Publication details for Dr Mark McCormackMcCormack, M. & Anderson, E (2014). The Influence of Declining Homophobia on Men's Gender in the United States: An Argument for the Study of Homohysteria. Sex Roles 71(3-4): 109-120.
- Publication type: Journal Article
- ISSN/ISBN: 0360-0025, 1573-2762
- DOI: 10.1007/s11199-014-0358-8
- Keywords: Gender, Heterosexuality, Homohysteria, Homophobia, Masculinities, Theory.
- Further publication details on publisher web site
- Durham Research Online (DRO) - may include full text
Author(s) from Durham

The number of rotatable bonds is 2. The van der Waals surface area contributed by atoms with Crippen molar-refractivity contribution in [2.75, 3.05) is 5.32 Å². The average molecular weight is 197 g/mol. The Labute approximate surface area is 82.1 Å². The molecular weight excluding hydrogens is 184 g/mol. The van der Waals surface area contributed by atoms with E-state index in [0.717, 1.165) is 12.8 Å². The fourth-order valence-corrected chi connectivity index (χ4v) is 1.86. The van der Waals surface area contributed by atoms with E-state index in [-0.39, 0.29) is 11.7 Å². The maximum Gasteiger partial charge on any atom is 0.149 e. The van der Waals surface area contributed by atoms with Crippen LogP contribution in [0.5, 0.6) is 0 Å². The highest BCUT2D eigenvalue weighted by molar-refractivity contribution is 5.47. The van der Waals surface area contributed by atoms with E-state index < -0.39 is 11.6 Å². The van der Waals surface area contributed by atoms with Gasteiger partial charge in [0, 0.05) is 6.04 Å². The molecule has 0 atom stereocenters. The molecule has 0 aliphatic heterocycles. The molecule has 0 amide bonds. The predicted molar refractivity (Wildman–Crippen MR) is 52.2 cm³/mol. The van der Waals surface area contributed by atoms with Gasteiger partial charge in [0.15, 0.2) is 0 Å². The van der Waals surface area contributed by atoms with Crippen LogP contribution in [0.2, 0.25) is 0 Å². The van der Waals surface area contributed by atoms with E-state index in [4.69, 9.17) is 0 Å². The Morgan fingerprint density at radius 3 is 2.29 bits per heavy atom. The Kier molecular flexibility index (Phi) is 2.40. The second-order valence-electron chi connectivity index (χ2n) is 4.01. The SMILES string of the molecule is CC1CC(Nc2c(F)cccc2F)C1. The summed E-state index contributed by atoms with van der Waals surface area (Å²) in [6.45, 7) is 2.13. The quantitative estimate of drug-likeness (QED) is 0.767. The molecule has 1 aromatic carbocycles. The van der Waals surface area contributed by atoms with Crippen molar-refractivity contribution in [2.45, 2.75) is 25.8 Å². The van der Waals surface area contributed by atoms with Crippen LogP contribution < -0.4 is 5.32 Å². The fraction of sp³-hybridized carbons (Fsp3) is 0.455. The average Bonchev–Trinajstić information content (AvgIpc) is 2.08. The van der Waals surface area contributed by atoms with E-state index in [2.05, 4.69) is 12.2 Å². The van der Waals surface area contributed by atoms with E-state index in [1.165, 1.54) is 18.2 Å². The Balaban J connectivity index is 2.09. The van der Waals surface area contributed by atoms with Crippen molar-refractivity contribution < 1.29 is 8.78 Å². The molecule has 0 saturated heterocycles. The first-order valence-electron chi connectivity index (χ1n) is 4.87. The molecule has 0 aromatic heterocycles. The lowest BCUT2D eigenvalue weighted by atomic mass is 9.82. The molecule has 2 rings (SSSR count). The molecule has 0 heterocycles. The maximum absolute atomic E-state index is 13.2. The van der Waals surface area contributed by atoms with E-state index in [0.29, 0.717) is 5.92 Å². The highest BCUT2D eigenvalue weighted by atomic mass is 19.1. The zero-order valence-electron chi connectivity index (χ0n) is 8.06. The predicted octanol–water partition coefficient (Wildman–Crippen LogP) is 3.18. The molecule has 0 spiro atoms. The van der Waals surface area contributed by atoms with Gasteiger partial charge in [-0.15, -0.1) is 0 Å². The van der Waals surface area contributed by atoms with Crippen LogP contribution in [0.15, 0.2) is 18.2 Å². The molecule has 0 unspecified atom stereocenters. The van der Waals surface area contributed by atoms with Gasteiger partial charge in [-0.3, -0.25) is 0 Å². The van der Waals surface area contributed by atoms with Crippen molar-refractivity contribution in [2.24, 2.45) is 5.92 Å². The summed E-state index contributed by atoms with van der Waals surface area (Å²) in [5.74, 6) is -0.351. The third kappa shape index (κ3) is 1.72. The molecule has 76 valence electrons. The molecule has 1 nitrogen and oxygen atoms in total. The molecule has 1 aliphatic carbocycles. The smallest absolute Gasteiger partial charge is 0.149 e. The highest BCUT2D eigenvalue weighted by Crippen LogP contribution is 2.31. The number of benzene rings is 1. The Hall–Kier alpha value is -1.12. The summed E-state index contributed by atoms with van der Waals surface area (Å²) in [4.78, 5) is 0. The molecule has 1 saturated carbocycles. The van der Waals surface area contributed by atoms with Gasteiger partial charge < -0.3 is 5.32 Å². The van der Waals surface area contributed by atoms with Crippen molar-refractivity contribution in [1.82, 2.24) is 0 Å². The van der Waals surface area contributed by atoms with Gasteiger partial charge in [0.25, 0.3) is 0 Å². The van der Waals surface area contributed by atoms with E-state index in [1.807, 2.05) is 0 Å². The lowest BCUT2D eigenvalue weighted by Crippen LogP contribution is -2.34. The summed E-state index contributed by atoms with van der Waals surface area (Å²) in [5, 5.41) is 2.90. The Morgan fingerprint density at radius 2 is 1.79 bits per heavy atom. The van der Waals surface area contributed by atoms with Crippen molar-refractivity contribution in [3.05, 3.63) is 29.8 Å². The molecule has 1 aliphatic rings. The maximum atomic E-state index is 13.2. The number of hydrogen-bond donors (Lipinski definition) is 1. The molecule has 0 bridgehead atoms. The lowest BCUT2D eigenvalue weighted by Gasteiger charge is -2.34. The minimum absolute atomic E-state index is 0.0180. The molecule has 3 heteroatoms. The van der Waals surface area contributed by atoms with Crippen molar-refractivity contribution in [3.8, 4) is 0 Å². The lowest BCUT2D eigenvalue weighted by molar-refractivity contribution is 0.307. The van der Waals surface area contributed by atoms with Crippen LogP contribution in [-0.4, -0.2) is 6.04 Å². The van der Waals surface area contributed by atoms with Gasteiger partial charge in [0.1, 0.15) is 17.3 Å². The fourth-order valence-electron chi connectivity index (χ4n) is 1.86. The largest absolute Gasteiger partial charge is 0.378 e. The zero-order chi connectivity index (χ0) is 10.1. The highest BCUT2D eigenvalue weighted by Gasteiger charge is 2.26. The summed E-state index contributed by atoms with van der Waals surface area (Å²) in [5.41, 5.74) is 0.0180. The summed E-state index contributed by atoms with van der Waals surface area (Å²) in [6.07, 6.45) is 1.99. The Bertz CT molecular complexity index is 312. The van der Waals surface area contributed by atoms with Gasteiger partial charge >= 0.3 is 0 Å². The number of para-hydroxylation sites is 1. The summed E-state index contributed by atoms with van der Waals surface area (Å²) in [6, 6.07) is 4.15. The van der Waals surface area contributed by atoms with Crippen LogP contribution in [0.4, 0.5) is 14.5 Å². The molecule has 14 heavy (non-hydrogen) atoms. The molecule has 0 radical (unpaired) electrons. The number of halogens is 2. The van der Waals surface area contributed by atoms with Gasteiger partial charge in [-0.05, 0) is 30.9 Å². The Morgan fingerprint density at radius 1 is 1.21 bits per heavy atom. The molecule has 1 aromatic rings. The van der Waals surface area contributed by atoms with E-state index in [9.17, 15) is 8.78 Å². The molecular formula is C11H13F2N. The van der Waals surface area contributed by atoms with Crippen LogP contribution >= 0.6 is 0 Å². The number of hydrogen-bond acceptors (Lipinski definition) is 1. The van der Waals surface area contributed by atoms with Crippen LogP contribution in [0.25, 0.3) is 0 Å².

Generations of scholars have examined the variety of correlates of attitudes and behaviors of heterosexual men toward gay men. There has also been substantial exploration of the impact of homophobia on gay men and its gendering of heterosexual men. However, less research exists into the effects of the liberalization of sexual attitudes on these groups. In this forum, we call for scholarly engagement with a relatively new arena of masculinities studies: the impact of decreasing homophobia on socially acceptable gendered behaviors among heterosexual males in the U.S. We offer homohysteria as a concept to examine the social impact of heterosexual male’s fear of being thought gay; suggesting that homohysteria is an effective heurism for investigating micro- and macro-level processes relating homophobia to masculinity. Our thesis is that as homohysteria declines, heterosexual males are able to engage in homosocial relationships characterized by a number of positive traits, including: the social inclusion of gay male peers; the embrace of once-feminized artifacts; increased emotional intimacy; increased physical tactility; the erosion of the one-time rule of homosexuality; and a rejection of violence. We focus solely upon heterosexual males and their attitudes toward gay males because these are the demographics of the participants in the empirical research in this area. We then highlight eight key areas where further research could both develop homohysteria as a concept and enhance understanding of social life.